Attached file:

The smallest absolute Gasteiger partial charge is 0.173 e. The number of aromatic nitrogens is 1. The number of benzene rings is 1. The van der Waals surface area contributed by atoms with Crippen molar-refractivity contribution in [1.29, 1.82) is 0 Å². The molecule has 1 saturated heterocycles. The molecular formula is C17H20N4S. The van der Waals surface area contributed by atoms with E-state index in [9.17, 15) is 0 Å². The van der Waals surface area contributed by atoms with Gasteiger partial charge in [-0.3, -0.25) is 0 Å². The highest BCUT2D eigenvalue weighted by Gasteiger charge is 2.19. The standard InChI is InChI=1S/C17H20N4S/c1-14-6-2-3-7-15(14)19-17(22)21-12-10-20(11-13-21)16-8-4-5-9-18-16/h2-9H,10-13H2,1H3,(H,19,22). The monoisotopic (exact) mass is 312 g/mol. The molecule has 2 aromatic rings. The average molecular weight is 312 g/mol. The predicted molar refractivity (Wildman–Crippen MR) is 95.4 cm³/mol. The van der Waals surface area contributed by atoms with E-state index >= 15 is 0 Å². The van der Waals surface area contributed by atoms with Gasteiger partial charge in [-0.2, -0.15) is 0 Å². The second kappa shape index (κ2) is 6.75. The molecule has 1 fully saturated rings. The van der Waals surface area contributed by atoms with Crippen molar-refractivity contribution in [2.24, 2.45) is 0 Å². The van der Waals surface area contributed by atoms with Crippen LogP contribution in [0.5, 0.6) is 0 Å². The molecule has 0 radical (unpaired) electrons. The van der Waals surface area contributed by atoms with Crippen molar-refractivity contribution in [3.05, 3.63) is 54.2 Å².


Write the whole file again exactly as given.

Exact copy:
The smallest absolute Gasteiger partial charge is 0.173 e. The number of aromatic nitrogens is 1. The number of benzene rings is 1. The van der Waals surface area contributed by atoms with Crippen molar-refractivity contribution in [1.29, 1.82) is 0 Å². The molecule has 1 saturated heterocycles. The molecular formula is C17H20N4S. The van der Waals surface area contributed by atoms with E-state index in [9.17, 15) is 0 Å². The van der Waals surface area contributed by atoms with Gasteiger partial charge in [-0.3, -0.25) is 0 Å². The highest BCUT2D eigenvalue weighted by Gasteiger charge is 2.19. The standard InChI is InChI=1S/C17H20N4S/c1-14-6-2-3-7-15(14)19-17(22)21-12-10-20(11-13-21)16-8-4-5-9-18-16/h2-9H,10-13H2,1H3,(H,19,22). The monoisotopic (exact) mass is 312 g/mol. The molecule has 2 aromatic rings. The average molecular weight is 312 g/mol. The predicted molar refractivity (Wildman–Crippen MR) is 95.4 cm³/mol. The van der Waals surface area contributed by atoms with E-state index >= 15 is 0 Å². The van der Waals surface area contributed by atoms with Gasteiger partial charge in [-0.2, -0.15) is 0 Å². The second kappa shape index (κ2) is 6.75. The molecule has 1 fully saturated rings. The van der Waals surface area contributed by atoms with Crippen molar-refractivity contribution in [2.24, 2.45) is 0 Å². The van der Waals surface area contributed by atoms with Crippen LogP contribution in [0.5, 0.6) is 0 Å². The molecule has 0 radical (unpaired) electrons. The van der Waals surface area contributed by atoms with Crippen molar-refractivity contribution in [3.05, 3.63) is 54.2 Å².